. . .and, it seems, he may have every right to do so. . .
If only it was that simple. In fact, monitoring in the workplace (for example, CCTV and emails) raises a host of legal issues under:
- the Data Protection Act 1998
- the Code of Practice issued by the Information Commission’s Office (ICO)
- the Human Rights Act 1998
- the Regulation of Investigatory Powers Act 2000, and
- the Telecommunications (Lawful Business Practice)(Interception of Communications) Regulations 2000.
Although this may seem counter-intuitive, on the authority of no lesser person than the Information Commissioner, it is not strictly necessary for an employer to obtain employees’ express consent – for example, to intercept or monitor emails. Instead, the well-advised employer will adopt a strategy of informing employees that monitoring is to take place – perhaps via a general policy statement issued to staff.
That said, the same well-advised employer will previously have prepared an impact statement to demonstrate that careful thought has been given to methods of dealing with the relevant ‘mischief’ without resorting to monitoring. However, even where a proper and considered case for monitoring has been made out, an employer must still be realistic about how a general policy statement will be perceived and received. If, for example, an employer proposed that CCTV monitoring might take place anywhere within a building, that employer should not be surprised if employees objected that they had a legitimate expectation of privacy in certain areas – for example, toilets.
There might be many reasons why an employer might wish to monitor employees – or indeed they feel that there is an obligation to do so. Common reasons include:
- preventing inappropriate behaviour by employees, such as the harassment of colleagues.
- monitoring quality or performance or perhaps assisting in training.
- security (the avoidance of theft).
- commercial confidentiality (for example, protecting secret processes or technology).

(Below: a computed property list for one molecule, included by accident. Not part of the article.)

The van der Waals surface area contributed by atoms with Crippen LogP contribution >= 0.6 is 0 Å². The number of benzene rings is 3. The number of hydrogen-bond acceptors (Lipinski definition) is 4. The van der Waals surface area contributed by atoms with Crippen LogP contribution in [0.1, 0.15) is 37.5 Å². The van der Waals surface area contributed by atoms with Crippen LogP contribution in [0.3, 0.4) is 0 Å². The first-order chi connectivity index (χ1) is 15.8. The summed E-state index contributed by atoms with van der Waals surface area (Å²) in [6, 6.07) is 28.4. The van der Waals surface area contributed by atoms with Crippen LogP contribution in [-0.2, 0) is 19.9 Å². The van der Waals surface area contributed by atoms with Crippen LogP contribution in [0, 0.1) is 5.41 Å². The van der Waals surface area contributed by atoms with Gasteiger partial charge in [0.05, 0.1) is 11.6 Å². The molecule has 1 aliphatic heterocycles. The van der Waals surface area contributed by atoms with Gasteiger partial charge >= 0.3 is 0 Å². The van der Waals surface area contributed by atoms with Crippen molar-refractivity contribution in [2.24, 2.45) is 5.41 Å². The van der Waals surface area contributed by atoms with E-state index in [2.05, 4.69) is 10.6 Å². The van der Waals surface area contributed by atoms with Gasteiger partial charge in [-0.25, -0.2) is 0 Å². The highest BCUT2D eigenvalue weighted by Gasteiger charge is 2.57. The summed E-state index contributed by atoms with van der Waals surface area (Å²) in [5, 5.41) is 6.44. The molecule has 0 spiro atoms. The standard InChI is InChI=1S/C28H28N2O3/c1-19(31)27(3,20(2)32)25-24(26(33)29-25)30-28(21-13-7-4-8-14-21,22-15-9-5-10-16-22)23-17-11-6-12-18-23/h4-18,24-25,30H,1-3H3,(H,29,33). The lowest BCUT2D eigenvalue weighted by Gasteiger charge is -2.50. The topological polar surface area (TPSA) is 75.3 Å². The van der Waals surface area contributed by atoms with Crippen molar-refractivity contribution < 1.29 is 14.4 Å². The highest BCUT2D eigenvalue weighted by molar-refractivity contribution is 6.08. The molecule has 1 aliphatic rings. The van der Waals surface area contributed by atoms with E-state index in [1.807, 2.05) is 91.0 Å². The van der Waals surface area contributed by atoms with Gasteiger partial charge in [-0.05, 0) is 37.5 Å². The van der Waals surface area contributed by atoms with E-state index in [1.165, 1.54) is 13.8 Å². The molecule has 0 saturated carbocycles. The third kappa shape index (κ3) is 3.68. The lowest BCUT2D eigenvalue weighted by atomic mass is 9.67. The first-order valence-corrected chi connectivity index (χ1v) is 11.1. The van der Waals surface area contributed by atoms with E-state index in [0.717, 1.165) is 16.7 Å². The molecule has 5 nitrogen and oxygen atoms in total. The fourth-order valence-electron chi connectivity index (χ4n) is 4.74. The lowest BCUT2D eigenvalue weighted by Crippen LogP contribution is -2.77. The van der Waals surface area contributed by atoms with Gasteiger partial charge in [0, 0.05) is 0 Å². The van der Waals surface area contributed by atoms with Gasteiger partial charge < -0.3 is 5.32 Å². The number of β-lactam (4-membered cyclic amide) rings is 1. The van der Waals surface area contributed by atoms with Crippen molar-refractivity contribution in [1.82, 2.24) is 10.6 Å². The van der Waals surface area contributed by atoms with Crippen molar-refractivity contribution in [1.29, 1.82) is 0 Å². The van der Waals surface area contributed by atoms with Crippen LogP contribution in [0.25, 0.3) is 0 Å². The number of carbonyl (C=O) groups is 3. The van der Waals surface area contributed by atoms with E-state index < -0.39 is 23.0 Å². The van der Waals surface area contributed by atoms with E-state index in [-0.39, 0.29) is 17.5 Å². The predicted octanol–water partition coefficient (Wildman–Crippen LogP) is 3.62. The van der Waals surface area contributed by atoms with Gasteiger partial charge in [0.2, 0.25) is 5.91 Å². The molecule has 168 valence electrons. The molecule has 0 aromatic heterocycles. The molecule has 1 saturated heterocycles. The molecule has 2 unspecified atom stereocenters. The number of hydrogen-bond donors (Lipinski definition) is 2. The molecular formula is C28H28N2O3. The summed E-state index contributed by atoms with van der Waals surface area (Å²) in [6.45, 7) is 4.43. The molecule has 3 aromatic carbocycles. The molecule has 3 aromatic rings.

- competition issues (for example, making it difficult for a departing employee to take customers away).
Monitoring can take many forms including:
- vehicle telematics (i.e. tracking)
- emails (including the monitoring of keyboard strokes and web access)
- recording telephone calls
- personal searches (to address theft and drug misuse)
- workplace security (perhaps via fingerprint recognition, iris scanning, voice recognition and so on).
As we have described, there are a number of different legislative obstacles to be negotiated. Perhaps the most topical (if only because the Home Secretary recently proposed an abandonment of our adherence to it) is the European Convention on Human Rights (ECHR), to which the Human Rights Act 1998 Act gives effect. Article 8 of the ECHR assures, amongst other things, the right to respect for private and family life.
It was that Article 8 right which was the subject of a recent Employment Appeal Tribunal (EAT) Judgment in the case of Garamukanwa v Solent NHS Trust. Mr G worked for the Trust as a clinical manager. He became involved in a personal relationship with a colleague, Ms M. Mr G, in turn, formed the view that Ms M had begun a relationship with another female employee.
The Trust, and Trust employees, began to receive anonymous emails from fictitious email addresses. Ms M, and the Trust, suspected that Mr G was the source of the emails. As a result of an investigation, the Trust concluded that there were items on Mr G’s smart phone which firmly implicated him in the anonymous emails. Mr G was dismissed for gross misconduct. His claim before the Employment Tribunal (ET) was unsuccessful.
Before the ET, Mr G’s case was that the Trust’s examination of information on his smart phone was breach of Article 8. That argument found little favour with the ET which decided that Article 8 did not apply as the emails were work-related.
Mr G appealed. The EAT agreed with the conclusion reached by the ET. The EAT reaffirmed that where workplace monitoring and Article 8 are at issue the first and fundamental question to ask is whether the circumstances leading to the dismissal genuinely fall within Article 8. If they do not, the matter ends there.
The EAT said that Article 8 potentially extended to work emails – for example, sent where there was a reasonable expectation of privacy. In this case, however, the emails were work-related and were sent to the work addresses of the recipients. In the circumstances, the ET had been correct is disregarding Article 8 because the way in which Mr G had framed and sent his emails pointed to his having no reasonable expectation of privacy.